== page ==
Cigarettes, or at least tobacco, have been smoked for nearly 2,000 years and today they are now available in electronic form, but is this better? There are varying opinions on the subject and a limited amount of research available as the “e-cigs” are relatively new. The U.S. Food and Drug Administration (FDA) is still in the process of collecting data on these new devices. They have recently begun regulation of the product.
The FDA states that more information is needed on e-cigs and their long-term effects on users. There is also concern for addiction to the product, particularly in youth and people who may not have otherwise used tobacco products. Research is also needed to see if the electronic cigarettes have any benefits. There have been voluntary reports to the FDA of adverse effects related to electronic cigarette use. These include pneumonia, congestive heart failure, disorientation, hypotension and seizures. These symptoms can not be directly linked to the use of e-cigs, but were reported after use of the product.
A reported downfall of electronic cigarettes is that the level of nicotine and other chemicals vary between inhalations of the product. An FDA study found that nicotine levels varied between 26.8 and 43.2 micrograms per puff. The study also found nicotine levels in products that had stated being nicotine free. Along with nicotine there are other chemical products, such as diethylene glycol, that are harmful to users.
Dr. Tom Frieden, Director of the Centers for Disease Control and Prevention, has vocalized his opinion on e-cigs and vapors. In an interview with the Los Angeles Times he expressed concern that these products are getting new generations addicted to smoking. He also stated that 1.78 million high school students have used the product, and to him that is like watching kids be directly harmed. Frieden did go on to state that electronic cigarettes are “almost certainly less toxic” than traditional cigarettes.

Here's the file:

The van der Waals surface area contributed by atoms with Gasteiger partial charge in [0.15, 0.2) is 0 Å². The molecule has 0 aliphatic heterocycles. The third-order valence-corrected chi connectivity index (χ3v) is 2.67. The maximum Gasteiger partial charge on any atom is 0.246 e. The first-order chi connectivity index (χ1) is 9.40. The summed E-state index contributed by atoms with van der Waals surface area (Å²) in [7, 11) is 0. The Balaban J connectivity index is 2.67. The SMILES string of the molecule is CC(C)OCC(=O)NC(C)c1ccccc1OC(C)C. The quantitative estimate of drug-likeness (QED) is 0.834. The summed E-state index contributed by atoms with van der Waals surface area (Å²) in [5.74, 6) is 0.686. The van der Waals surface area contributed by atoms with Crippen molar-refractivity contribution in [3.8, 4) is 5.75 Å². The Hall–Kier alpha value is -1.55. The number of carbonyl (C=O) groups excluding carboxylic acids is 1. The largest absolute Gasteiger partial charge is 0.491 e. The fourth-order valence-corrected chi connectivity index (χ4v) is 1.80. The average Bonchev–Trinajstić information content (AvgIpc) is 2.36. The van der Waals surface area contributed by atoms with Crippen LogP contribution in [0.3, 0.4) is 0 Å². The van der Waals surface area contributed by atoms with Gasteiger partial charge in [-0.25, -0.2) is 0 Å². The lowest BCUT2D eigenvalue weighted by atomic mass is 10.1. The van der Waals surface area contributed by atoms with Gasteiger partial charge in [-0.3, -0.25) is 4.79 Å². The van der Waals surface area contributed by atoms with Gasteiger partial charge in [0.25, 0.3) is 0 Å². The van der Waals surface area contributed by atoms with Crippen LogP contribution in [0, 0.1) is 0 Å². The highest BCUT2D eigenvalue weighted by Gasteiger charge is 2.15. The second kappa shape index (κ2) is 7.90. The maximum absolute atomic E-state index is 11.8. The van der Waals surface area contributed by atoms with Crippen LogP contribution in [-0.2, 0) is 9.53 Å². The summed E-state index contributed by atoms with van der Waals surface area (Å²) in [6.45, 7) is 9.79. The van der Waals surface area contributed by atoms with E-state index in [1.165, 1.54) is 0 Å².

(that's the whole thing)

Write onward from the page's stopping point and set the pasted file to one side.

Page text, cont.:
There are researchers who have found that existing smokers may benefit from e-cigs. A study in the American Journal of Preventative Medicine reported a reduction in cigarette smoking by 31 percent of e-cig users. For those in the study who were still smoking, 66.8 percent reported a decrease in the amount. The study concluded that electronic cigarettes hold promise for smoking cessation but that more extensive research is needed to better understand the product.
There are alternatives to e-cigs for smoking cessation. These include nicotine administration through patches and gum, increased physical activity to combat cravings and reaching out for support. There are many hotlines, some available 24 hours a day, that are free to call for help. There is also online support and useful techniques for relaxation. Many of the resources available state that distraction, or simply reminding ones self about the benefits of quitting can curb the craving.
Globally 55 percent of men smoke, and 22 percent of women. These numbers are predicted to rise as the number of adolescent smokers grows. If current patterns continue, an estimated 10 million people will die from tobacco use every year through out the world by 2020. Many of these deaths are predicted to be in underdeveloped countries. The development of electronic cigarettes and other alternatives to smoking have potential to help combat these numbers from becoming a reality, however, more research and time are needed to confirm that they will do more good than harm. Whether electronic cigarettes are better or not, non-smokers are encouraged by many health organizations not to take up the habit, and current smokers are encouraged to use established smoking cessation programs.
By Latasha Alvaro
American Journal of Preventive Medicine
World Health Organization